After engaging (monetarily rather than matrimonially) Spade she even shifts to outright sex. He may have told her that he will sleep in the other room when she stays overnight in his apartment, but when he returns in the morning we definitely note that the pillow next to her is indented with the impression of a head. Even the crafty detective is on to her manipulation of her considerable charms:
Ruth Wonderly: I know I haven't any right to ask you to help me blindly. But I do ask it. Oh, be generous, Mr. Spade.
Sam Spade: You won't need much of anybody's help. You're pretty good. As a matter of fact, you're very good. It's chiefly your eyes, I think, and the throb you get in your voice when you say, "Oh, be generous, Mr. Spade."
The fact that—despite his natural wariness, his hard-boiled attitude toward love, and his final decision to call the police to lock her away for life in prison—he still falls for her, ending the film (unlike the original work and the 1941 adaptation) by going to visit her in prison and asking the section Sergeant to give her “anything she wants,” meaning better food and candies charged to the District Attorney’s office.
Even this supposedly cynical man, when his love for her is challenged, responds:
Ruth Wonderly: You don't love me.
Sam Spade: Oh, I think I do.
For Spade, however, that hardly matters. He also is involved with the Falcon simply as a business deal, and money greatly matters to him throughout the film, even to the degree of supposedly taking Wonderly’s last $100 bill (although she, we quickly discover, is clearly holding out a wad of money hidden on those sexy thighs). And he negotiates back and forth throughout with Gutman for his piece of the take, even if he never quite succeeds in seeing much money.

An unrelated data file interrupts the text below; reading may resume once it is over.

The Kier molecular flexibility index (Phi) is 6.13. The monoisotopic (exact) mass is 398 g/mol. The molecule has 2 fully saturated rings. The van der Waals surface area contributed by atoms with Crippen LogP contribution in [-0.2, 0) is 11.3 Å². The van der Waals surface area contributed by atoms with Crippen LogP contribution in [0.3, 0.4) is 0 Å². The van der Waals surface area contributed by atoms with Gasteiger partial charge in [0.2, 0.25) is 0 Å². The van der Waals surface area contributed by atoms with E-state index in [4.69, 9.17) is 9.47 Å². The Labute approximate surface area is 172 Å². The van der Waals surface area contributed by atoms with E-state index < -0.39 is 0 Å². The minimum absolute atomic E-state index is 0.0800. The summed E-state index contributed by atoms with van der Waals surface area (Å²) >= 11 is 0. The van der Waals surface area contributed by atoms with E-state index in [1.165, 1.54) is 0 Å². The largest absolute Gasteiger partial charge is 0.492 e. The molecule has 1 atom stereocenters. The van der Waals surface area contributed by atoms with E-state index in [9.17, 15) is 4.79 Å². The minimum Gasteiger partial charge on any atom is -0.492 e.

More importantly, Spade is the very definition of a womanizer. It is no accident that the door of his office announces, “Spade and Archer / Private Operatives.” They are not truly interested in detection, but in their private operations with any woman who might pass through their door. If he is fascinated with women it is only because they represent male gratification through sex. The reason he will no longer see Archer’s wife is not so much because it might put him jeopardy with the police, who think he killed Archer to get him out the way because of his affair with her, nor even because he’s busy with his new woman, but because Spade has no interest in long-term relationships. The cliché “Love ‘em and leave ‘em” might almost be his philosophical position in life. As Wonderly observes: “You seem to have a lot of trouble with your women, don't you, Sam?”
Women are not beings to be respected from this misogynist’s perspective, and the sweet names one attaches to women might just as well be applied to male thugs who he wants nothing to do with. Knocking at his door, the police are greeted with the following interchange:
Sam Spade: Come on in, precious.
Police Lt. Dundy: [walking in] Who were you expecting, darling?
Sam Spade: You, sweetheart.
While some desperate gay boys have seen this as a possible “queer” reference, I’d argue that instead it is utterly homophobic, an application of heterosexual nicknames to men you detest. Turning the tables on her boss, his secretary does the same thing to Spade, announcing Cairo’s appearance in his office, by commenting:
Effie Perrine: Sam, it's a gorgeous new customer.
Sam Spade: Gorgeous?
Effie Perrine: A knockout.
Sam Spade: Send her right in, honey.